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Utu/Shamash, the Great Lord of Light.
Shamash god of the sun was one of the most popular deities of the Babylonian and Assyrian pantheon. First mentioned in the reign of E-Anna-Tum, or about 4200 b.c. Shamash is called the son of Sin, the moon-god, which perhaps has reference to the fact that the solar calendar succeeded the lunar in Babylonia the same can be found in practically all civilisations of advancement.
The inscriptions give due prominence to his status as a great lord of light, and in them he is called the ‘illuminator of the regions,’ ‘lord of living creatures,’ ‘gracious one of the lands,’ and so forth.
Attributed to him : The knowledge of justice and injustice and the virtue of righteousness.
Regarded as a judge between good and evil, for as the light of the sun penetrates everywhere, and nothing can be hidden from its beams, it is not strange that it should stand as the symbol for justice.
Shamash appears at the head of the inscription which bears the laws of Hammurabi, and here he stands as the symbol for justice. A god principally worshiped in Sippar and Larsa. The sanctuary of Shamsh was E-Babbara, or the ‘shining house.’ -Larsa was probably the older of the two centres. From the times of Sargon, Sippar became the more important, and in the days of Hammurabi ranked immediately after Babylon.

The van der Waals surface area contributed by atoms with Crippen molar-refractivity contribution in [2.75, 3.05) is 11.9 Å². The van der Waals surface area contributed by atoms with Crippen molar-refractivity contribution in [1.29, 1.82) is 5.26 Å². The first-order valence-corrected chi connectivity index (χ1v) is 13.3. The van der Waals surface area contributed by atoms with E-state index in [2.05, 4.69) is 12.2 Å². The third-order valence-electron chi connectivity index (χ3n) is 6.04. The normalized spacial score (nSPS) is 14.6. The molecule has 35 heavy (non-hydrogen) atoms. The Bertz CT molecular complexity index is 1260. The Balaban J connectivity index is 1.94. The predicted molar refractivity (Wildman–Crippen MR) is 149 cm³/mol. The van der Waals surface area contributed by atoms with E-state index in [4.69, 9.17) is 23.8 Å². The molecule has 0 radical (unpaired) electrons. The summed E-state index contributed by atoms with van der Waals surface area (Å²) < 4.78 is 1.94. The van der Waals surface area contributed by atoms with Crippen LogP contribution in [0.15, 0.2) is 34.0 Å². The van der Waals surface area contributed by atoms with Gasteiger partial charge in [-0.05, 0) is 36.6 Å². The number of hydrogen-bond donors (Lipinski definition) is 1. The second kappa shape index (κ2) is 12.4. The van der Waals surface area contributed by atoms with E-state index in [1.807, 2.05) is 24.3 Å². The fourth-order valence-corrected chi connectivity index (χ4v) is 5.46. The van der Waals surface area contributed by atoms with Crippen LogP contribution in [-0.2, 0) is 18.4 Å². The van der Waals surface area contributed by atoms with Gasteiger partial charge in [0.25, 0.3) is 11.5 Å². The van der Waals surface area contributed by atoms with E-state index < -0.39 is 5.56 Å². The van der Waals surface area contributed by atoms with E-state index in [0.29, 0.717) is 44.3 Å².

Shamash Sumerian Mythology
According to Sumerian mythology, Shamash helped protect Dumuzid. The galla demons tried to drag him to the Underworld and he appeared to the hero Ziusudra after the Great Flood. In the Epic of Gilgamesh, Shamash helps Gilgamesh defeat the ogre Humbaba. As such, Utu was later worshiped in ancient Mesopotamia by East Semitic peoples as Shamash around 3,000 BC.
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